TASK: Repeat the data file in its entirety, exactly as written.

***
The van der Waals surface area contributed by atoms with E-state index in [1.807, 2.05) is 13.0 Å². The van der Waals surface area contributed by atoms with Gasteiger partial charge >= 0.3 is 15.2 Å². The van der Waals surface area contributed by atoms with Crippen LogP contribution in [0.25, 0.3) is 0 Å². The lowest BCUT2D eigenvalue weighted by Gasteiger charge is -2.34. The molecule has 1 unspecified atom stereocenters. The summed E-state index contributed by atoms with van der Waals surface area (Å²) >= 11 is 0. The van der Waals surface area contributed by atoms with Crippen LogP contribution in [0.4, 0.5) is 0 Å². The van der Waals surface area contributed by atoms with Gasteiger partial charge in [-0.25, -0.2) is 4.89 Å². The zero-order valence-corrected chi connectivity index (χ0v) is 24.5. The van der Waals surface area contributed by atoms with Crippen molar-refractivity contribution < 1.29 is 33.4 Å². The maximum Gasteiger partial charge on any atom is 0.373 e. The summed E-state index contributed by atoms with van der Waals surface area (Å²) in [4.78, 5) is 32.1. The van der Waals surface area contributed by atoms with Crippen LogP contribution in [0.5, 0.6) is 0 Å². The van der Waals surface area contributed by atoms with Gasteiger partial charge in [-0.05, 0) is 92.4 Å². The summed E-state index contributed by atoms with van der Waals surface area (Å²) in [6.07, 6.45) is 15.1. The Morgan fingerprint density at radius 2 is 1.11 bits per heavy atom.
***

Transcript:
The van der Waals surface area contributed by atoms with E-state index in [1.807, 2.05) is 13.0 Å². The van der Waals surface area contributed by atoms with Gasteiger partial charge >= 0.3 is 15.2 Å². The van der Waals surface area contributed by atoms with Crippen LogP contribution in [0.25, 0.3) is 0 Å². The lowest BCUT2D eigenvalue weighted by Gasteiger charge is -2.34. The molecule has 1 unspecified atom stereocenters. The summed E-state index contributed by atoms with van der Waals surface area (Å²) >= 11 is 0. The van der Waals surface area contributed by atoms with Crippen LogP contribution in [0.4, 0.5) is 0 Å². The van der Waals surface area contributed by atoms with Gasteiger partial charge in [-0.25, -0.2) is 4.89 Å². The zero-order valence-corrected chi connectivity index (χ0v) is 24.5. The van der Waals surface area contributed by atoms with Crippen molar-refractivity contribution < 1.29 is 33.4 Å². The maximum Gasteiger partial charge on any atom is 0.373 e. The summed E-state index contributed by atoms with van der Waals surface area (Å²) in [4.78, 5) is 32.1. The van der Waals surface area contributed by atoms with Crippen LogP contribution in [0.5, 0.6) is 0 Å². The van der Waals surface area contributed by atoms with Gasteiger partial charge in [-0.05, 0) is 92.4 Å². The summed E-state index contributed by atoms with van der Waals surface area (Å²) in [6.07, 6.45) is 15.1. The Morgan fingerprint density at radius 2 is 1.11 bits per heavy atom.